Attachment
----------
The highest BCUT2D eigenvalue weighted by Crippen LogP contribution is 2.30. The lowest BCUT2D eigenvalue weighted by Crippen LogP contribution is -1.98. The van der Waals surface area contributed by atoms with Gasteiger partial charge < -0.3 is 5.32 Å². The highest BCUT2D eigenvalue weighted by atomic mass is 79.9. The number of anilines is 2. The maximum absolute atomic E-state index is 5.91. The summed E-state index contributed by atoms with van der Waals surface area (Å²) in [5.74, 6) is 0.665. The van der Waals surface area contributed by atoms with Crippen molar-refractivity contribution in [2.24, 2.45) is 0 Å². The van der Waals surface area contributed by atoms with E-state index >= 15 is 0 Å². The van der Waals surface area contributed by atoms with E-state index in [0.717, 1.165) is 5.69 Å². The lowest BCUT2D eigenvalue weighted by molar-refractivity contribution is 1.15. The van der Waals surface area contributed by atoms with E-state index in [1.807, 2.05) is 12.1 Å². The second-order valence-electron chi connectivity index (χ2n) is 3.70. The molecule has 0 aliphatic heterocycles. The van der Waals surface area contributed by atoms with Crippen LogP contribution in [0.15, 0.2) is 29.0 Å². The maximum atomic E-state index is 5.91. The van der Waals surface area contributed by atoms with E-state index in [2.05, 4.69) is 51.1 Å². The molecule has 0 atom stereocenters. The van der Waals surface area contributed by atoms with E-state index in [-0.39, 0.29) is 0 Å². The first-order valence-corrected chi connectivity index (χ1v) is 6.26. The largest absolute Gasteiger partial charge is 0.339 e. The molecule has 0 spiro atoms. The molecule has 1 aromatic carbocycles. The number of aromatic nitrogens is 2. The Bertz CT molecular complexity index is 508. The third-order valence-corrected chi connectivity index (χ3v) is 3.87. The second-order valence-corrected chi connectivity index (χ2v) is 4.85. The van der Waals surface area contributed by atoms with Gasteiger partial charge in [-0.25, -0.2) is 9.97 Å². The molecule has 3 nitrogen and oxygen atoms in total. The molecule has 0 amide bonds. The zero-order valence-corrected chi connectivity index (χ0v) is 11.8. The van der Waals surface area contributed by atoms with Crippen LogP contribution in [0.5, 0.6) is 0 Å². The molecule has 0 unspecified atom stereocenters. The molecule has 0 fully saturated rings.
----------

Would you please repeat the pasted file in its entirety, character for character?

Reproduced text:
The highest BCUT2D eigenvalue weighted by Crippen LogP contribution is 2.30. The lowest BCUT2D eigenvalue weighted by Crippen LogP contribution is -1.98. The van der Waals surface area contributed by atoms with Gasteiger partial charge < -0.3 is 5.32 Å². The highest BCUT2D eigenvalue weighted by atomic mass is 79.9. The number of anilines is 2. The maximum absolute atomic E-state index is 5.91. The summed E-state index contributed by atoms with van der Waals surface area (Å²) in [5.74, 6) is 0.665. The van der Waals surface area contributed by atoms with Crippen molar-refractivity contribution in [2.24, 2.45) is 0 Å². The van der Waals surface area contributed by atoms with E-state index >= 15 is 0 Å². The van der Waals surface area contributed by atoms with E-state index in [0.717, 1.165) is 5.69 Å². The lowest BCUT2D eigenvalue weighted by molar-refractivity contribution is 1.15. The van der Waals surface area contributed by atoms with E-state index in [1.807, 2.05) is 12.1 Å². The second-order valence-electron chi connectivity index (χ2n) is 3.70. The molecule has 0 aliphatic heterocycles. The van der Waals surface area contributed by atoms with Crippen LogP contribution in [0.15, 0.2) is 29.0 Å². The maximum atomic E-state index is 5.91. The van der Waals surface area contributed by atoms with E-state index in [2.05, 4.69) is 51.1 Å². The molecule has 0 atom stereocenters. The van der Waals surface area contributed by atoms with E-state index in [-0.39, 0.29) is 0 Å². The first-order valence-corrected chi connectivity index (χ1v) is 6.26. The largest absolute Gasteiger partial charge is 0.339 e. The molecule has 0 spiro atoms. The molecule has 1 aromatic carbocycles. The number of aromatic nitrogens is 2. The Bertz CT molecular complexity index is 508. The third-order valence-corrected chi connectivity index (χ3v) is 3.87. The second-order valence-corrected chi connectivity index (χ2v) is 4.85. The van der Waals surface area contributed by atoms with Gasteiger partial charge in [-0.25, -0.2) is 9.97 Å². The molecule has 3 nitrogen and oxygen atoms in total. The molecule has 0 amide bonds. The zero-order valence-corrected chi connectivity index (χ0v) is 11.8. The van der Waals surface area contributed by atoms with Crippen LogP contribution in [0.5, 0.6) is 0 Å². The molecule has 0 unspecified atom stereocenters. The molecule has 0 fully saturated rings.